Floodplain buildings could be insurable if the industry starts talking to housebuilders and government, says Ivan Moss

What do the insurance business and planning profession have in common? Both are concerned with predicting future events, but the particular link I have in mind is flooding.

This link was made during a seminar at the Strategy 2002 conference. As a planner, I attempted to explain why development happens on the floodplain and will continue. After all, the planning system should be looking at the future outcomes of planning decisions.

Many towns, driven by market pressures, were built at crossing points of rivers with building on the floodplain. The Victorians went one step further and built in the river itself, when they extended the Embankment in London and swallowed up 37 acres of the Thames.

But, with the onset of statutory planning, shouldn't things have been different? Flood issues were taken into account, but two key factors were missed. One was climate change, which perhaps no one could have predicted. The other was changing farming practices leading to excessive water run-off from agricultural land. Even apparently innocent changes like planting winter wheat instead of ploughing and leaving land fallow has a significant impact on water run-off.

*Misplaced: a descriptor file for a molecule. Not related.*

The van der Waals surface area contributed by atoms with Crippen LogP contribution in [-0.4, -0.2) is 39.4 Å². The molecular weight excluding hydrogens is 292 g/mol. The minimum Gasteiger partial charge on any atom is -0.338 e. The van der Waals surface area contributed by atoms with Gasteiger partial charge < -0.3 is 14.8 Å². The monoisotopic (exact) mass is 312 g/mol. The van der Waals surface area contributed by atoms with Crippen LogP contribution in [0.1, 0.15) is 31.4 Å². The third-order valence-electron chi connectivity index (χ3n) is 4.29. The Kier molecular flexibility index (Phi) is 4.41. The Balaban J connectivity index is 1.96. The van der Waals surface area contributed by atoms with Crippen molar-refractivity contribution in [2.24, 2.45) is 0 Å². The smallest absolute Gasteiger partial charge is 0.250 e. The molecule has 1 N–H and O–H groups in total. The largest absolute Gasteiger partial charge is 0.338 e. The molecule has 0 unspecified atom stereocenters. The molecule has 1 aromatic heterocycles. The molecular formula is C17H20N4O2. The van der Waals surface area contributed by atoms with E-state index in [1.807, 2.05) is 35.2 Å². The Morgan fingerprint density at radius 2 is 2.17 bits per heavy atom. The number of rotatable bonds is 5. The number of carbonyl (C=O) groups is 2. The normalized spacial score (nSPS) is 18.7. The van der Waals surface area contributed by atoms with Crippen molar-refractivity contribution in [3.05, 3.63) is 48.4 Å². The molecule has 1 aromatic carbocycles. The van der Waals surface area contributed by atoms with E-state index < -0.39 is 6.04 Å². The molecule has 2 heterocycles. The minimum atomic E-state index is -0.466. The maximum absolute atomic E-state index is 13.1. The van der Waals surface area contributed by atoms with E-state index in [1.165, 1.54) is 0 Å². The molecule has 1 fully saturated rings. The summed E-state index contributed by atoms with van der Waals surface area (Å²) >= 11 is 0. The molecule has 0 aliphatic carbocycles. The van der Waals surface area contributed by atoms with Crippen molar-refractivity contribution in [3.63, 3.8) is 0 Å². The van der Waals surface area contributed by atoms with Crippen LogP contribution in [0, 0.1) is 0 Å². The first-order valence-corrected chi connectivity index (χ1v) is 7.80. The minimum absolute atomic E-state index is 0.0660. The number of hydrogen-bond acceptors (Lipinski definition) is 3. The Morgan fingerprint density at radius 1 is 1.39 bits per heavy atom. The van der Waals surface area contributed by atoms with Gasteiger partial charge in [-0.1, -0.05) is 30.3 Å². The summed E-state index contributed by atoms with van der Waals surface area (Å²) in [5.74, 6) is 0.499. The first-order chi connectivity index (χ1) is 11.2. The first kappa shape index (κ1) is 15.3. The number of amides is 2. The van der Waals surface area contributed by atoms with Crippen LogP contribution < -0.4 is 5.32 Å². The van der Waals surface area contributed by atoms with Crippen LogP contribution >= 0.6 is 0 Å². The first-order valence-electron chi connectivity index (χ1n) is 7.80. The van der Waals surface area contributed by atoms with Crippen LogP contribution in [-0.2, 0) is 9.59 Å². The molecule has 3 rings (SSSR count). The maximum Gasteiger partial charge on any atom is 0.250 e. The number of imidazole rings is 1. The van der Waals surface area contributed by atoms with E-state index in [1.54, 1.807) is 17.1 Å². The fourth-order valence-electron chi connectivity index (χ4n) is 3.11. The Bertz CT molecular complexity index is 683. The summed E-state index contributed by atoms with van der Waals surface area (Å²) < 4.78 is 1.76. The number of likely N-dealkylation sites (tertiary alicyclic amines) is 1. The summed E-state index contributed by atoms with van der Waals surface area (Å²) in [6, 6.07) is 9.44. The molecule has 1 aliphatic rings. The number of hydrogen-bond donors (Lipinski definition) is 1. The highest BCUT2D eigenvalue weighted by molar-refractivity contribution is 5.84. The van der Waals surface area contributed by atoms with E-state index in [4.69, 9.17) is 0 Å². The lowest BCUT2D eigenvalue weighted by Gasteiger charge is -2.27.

So why are we still building in the floodplain? Planning is about balancing competing demands. Central government policy is to seek sustainable development by re-using brownfield land.

The government's latest figures suggest about 920,000 homes could be built on land that has been previously developed. It is likely that a substantial percentage of these will be in the floodplain.

Two examples illustrate this. One is the area east of London known as the Thames Gateway, where the government expects about 200,000 houses to be built. The other is Nottingham Riverside, where 3,000 houses are planned to be built in a city centre location - all within the flood plain of the River Trent.

The point is that if the houses are not built in these locations it means releasing greenfield sites or possibly areas within the green belt. We are trapped between the rock of a floodplain and the hard place of greenfield sites.

So what does the insurance industry do? Wait for the houses to be built and then refuse to insure them. This saves the industry money, but causes chaos in local property markets.

From my experience at Strategy 2002, I believe there are two key areas where the insurance industry can and should get involved.

The first of these is not waiting for houses to be built, but get involved in deciding where they should be built. This means getting to know how and why land is allocated for development and being involved in the process.

There is a choice. You can start by reading the eight volumes of the Planning Encyclopaedia, or you could engage the services of experts in the field.

It is almost certain that houses will continue to be built on the floodplain. Perhaps the insurance industry should be more proactive in talking to government and the house building industry to develop a new standard for such houses.

This could examine both flood-proofing and also designs to make recovery from floods quicker.

All this activity can only help to improve the image of the industry.

Ivan Moss is senior planner at Smith Stuart Reynolds. E-mail ivan.moss@ssrplanning .